Volume 22, Issue 1
  • ISSN 1387-6740
  • E-ISSN: 1569-9935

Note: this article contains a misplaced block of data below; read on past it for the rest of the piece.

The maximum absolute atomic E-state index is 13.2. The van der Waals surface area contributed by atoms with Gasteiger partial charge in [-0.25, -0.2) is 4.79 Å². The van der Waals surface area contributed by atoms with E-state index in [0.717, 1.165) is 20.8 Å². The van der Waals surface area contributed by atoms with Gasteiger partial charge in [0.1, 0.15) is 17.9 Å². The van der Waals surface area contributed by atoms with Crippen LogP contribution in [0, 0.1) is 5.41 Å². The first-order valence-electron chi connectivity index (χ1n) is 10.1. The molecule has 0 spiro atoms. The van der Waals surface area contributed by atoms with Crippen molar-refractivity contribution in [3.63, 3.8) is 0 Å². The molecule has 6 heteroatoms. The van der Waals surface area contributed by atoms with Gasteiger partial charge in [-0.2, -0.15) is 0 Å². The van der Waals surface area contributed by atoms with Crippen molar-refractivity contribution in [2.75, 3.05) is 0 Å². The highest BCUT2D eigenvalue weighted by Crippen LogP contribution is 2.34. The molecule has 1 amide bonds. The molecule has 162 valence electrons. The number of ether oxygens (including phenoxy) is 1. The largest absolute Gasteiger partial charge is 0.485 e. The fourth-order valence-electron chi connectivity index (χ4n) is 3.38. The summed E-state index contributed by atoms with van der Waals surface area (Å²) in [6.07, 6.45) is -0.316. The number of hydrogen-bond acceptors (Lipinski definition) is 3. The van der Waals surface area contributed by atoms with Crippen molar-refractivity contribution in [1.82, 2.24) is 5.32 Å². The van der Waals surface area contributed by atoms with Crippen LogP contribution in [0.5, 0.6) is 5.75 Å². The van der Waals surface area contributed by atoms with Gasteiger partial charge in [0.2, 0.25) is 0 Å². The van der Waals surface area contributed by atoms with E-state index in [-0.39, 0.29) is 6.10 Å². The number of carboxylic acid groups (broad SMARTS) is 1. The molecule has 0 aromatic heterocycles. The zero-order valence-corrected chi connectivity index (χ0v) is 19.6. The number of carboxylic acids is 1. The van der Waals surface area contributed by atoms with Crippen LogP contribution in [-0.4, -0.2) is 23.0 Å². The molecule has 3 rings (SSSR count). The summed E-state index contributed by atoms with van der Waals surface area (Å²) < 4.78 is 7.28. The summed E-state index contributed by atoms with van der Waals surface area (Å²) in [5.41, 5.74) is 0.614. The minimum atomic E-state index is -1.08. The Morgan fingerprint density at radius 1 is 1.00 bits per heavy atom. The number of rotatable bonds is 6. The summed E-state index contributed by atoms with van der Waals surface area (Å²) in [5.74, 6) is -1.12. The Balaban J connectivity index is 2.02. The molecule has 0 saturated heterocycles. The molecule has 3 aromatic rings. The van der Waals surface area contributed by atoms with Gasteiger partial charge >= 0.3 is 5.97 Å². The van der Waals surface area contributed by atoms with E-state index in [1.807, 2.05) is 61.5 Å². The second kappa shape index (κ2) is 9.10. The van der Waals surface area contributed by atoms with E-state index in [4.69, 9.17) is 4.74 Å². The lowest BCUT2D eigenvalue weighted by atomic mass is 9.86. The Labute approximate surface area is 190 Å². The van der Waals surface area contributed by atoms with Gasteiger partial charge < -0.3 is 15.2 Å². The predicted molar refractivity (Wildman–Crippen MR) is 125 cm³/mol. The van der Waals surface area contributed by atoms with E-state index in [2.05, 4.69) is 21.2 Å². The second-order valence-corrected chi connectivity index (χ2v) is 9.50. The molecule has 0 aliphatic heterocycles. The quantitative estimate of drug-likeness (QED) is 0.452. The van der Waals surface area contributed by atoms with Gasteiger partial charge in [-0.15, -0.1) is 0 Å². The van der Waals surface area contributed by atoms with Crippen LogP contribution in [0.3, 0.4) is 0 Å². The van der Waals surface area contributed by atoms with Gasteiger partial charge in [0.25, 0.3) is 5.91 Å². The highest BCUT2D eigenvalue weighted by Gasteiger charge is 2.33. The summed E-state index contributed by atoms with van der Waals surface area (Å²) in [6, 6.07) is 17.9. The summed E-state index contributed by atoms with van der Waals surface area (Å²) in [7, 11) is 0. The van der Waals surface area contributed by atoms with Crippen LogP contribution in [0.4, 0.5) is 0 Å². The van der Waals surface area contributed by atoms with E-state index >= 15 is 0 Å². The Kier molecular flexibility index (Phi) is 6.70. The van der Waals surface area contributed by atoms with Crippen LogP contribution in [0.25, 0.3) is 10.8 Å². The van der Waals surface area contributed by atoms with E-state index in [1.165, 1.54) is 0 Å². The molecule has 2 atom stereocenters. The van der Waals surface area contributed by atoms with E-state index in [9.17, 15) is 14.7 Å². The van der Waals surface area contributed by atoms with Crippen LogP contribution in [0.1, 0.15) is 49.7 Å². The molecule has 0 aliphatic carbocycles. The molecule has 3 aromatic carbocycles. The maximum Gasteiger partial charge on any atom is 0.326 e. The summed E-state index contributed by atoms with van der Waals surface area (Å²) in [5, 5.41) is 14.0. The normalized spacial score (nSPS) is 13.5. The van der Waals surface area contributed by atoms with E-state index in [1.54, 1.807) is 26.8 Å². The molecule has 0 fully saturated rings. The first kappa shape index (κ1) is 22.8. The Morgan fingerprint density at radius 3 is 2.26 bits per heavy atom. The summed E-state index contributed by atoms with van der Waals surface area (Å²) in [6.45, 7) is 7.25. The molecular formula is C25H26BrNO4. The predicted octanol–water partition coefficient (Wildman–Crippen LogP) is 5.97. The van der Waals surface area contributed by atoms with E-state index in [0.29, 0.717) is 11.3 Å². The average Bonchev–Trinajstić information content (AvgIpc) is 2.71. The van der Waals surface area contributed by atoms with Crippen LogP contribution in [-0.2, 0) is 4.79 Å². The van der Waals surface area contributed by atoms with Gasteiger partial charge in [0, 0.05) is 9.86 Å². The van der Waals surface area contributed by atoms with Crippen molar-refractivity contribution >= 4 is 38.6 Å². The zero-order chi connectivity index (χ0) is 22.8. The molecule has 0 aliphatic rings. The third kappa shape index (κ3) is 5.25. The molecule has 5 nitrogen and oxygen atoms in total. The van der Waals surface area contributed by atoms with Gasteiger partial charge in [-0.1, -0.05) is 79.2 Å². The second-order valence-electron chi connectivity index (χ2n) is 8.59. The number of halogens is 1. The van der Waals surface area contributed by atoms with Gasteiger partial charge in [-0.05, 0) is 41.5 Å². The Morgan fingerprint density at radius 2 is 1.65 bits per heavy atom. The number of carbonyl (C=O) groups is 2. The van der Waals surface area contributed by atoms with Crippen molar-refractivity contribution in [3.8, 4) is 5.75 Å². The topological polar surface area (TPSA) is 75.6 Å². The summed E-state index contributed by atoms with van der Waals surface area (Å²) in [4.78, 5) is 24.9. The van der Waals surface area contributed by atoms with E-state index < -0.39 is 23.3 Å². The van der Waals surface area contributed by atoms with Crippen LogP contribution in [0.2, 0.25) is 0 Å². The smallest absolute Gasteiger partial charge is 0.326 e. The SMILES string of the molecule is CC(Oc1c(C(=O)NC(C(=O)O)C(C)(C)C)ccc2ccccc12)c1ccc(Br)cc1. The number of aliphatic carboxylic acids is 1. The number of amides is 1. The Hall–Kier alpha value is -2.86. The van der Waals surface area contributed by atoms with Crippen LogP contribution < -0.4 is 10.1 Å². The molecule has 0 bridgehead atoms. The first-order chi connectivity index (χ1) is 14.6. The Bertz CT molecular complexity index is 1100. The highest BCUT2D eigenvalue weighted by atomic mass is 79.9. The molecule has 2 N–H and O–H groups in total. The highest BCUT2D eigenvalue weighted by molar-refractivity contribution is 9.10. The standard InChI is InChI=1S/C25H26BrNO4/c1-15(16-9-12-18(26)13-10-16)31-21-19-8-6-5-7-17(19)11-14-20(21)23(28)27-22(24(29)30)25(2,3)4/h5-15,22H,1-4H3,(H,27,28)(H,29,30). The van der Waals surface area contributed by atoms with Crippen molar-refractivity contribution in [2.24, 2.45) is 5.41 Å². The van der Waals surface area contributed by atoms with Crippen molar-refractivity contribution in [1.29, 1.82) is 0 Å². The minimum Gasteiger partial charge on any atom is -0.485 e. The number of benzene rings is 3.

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While certain branches of Quakerism are well known for the silence of their worship, such branches also practice highly valued speech events. In this article, I explore one such speech event, the telling of one’s “spiritual journey” by members of a Quaker meeting. From an ethnography of communication perspective, drawing on cultural communication and cultural discourse theory, I examine the cultural premises that underlie this practice of narrative telling, informing both the story told and the situated narrative performance. This analysis reveals the way in which the interactional event of telling journeys among Friends serves as a model of practicing Quakerism for others and is central to the process of community formation. In addition, I suggest that the same premises that inform the telling of “spiritual journeys” also underlie engagement in silent worship and a distinctive style for conducting Quaker administrative meetings.


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